Vita Grain says priority is to support stock-piling of rice in Singapore
Vita Grain could hold key to solving hunger woes;
by Chen Huifen
The Business Times Singapore
October 6, 2009
UNDAUNTED by a lack of rice industry in Singapore, a group of businessmen here - including Transview Holdings chairman Tan Ching Khoon - have created a company that could hold the key to solving hunger problems worldwide.
Vita Grain Group, which is backed by US $60 million of funding, owns more than 20 different strains of hybrid rice seeds that give higher-yielding, healthier crops. In field trials, its hybrid lines have been shown to produce as much as 12 tonnes of rice per hectare a year - about three times the worldwide average yield of 3.5-4 tonnes per ha per year.
'It makes the argument for hybrid so compelling that it's almost become an international priority for governments,' said Vita Grain chairman Graeme Robertson.
For example, a hectare of land would need about 20kg of a particular grade of hybrid rice seed to grow a crop. If two crops can be grown a year, 40kg of hybrid seeds would be needed. Since hybrid seeds can only be used once, at US $4 per kg of seeds, it would cost the farmer US $160 a year.
Normal rice grains may be free, but the annual yield of 2 tonne per ha per year achieved in many developing countries is significantly lower than the 10 tonnes per ha per year possible with Vita Grain's hybrid seeds. Assuming the current raw rice price of US $200 per tonne, the output with hybrid seeds would have raked in US $2,000 for the farmer, while normal rice would only yield US $400.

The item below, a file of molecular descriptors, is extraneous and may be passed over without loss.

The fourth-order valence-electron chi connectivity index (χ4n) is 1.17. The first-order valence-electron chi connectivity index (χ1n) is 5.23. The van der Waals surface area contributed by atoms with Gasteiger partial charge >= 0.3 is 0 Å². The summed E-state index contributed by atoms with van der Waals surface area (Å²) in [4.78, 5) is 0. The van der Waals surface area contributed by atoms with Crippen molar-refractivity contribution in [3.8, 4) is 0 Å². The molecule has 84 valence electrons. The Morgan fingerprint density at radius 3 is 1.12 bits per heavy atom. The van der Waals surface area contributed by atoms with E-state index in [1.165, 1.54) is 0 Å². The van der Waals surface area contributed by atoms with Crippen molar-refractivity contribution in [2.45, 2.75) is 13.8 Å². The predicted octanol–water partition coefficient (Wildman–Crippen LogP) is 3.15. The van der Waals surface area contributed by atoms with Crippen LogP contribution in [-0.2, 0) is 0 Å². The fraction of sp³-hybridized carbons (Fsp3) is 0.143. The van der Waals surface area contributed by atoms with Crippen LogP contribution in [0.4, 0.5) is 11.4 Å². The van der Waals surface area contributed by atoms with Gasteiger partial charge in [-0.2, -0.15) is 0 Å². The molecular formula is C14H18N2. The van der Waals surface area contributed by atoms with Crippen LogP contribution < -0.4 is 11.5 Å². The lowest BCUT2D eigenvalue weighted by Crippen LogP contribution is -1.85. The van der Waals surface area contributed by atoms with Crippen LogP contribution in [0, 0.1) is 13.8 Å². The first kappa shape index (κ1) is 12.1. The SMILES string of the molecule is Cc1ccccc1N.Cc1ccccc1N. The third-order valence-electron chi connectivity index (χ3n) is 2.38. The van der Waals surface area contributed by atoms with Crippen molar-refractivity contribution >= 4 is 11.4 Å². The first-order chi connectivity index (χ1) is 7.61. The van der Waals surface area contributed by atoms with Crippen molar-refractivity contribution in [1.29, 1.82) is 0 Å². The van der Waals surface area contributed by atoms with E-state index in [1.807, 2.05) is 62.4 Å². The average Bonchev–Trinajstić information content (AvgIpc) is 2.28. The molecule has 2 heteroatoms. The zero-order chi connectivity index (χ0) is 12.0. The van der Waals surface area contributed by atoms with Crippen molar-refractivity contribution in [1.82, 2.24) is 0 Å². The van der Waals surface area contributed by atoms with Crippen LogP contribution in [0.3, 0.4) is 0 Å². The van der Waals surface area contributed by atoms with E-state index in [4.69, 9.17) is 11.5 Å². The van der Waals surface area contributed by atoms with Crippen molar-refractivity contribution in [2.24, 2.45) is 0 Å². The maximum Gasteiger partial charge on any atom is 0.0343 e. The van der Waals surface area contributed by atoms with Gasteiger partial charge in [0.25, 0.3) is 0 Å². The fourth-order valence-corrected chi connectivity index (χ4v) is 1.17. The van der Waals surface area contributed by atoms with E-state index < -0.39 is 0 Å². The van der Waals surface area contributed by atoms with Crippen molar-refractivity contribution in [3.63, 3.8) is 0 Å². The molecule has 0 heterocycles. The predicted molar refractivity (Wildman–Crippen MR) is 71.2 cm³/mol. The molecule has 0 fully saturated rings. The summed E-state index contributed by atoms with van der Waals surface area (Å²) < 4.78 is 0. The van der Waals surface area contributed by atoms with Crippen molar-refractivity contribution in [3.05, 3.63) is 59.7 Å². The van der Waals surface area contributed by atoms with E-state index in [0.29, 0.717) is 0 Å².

Apart from its higher yield, Vita Grain's hybrid seeds also boast of lower glycemic index (GI) levels (high GI food gives rise to diabetes and obesity). The company has already started mass production of the seeds on 50 ha of land in Mauritius. This will be raised to 500 ha of land by July next year and 1,000 ha of land by December next year.
'More than 1,000 ha of seed land in Mauritius can produce, at 4 tonne per ha, 4,000 tonnes of hybrid rice seeds,' said Mr Robertson. 'And you need 40kg of hybrid seeds in one year to grow, say 10 tonnes of rice, but it's probably 16 tonnes or higher than that. So the capacity is huge.'
The impact on food security issues could also be huge. Although the Singapore-based firm is yet to have formal discussions with authorities here, it says its priority will be to support stock-piling of rice in Singapore - which imports about 330,000 tonnes of rice a year - if the need arises.
The company counts geneticist Abed Chaudhury as its chief scientist and shareholder. Vita Grain is eyeing private equity firms with an interest in food security to raise a further US $10-50 million for expansion.
'To develop 10,000 ha of rice would cost us about US $25 million. US $10 million of funding, plus our own investment, will cover that,' said Mr Robertson. He forecasts a 25 per cent return on investment over the next two to three years.
With new investments, Vita Grain will be able to explore further seed production in Asia, the US and South America, as well as rice production using its own seeds. The company is also setting up a rice mill in Mauritius and is in talks with partners in Botswana, Madagascar and Mozambique to develop rice production units that could, at the same time, improve the livelihoods of the local communities.
'The risk is in infringement of our intellectual property because it takes many years of research and development to reach where we are today,' said Transview's Mr Tan, who is executive director of Vita Grain. 'This is why our people are on the ground monitoring our programmes every day.'
Graeme Robertson of Vitagrain signing agreement with Mauritius Minister of Agro Industry Satish Faugoo. Source: Le Matinal
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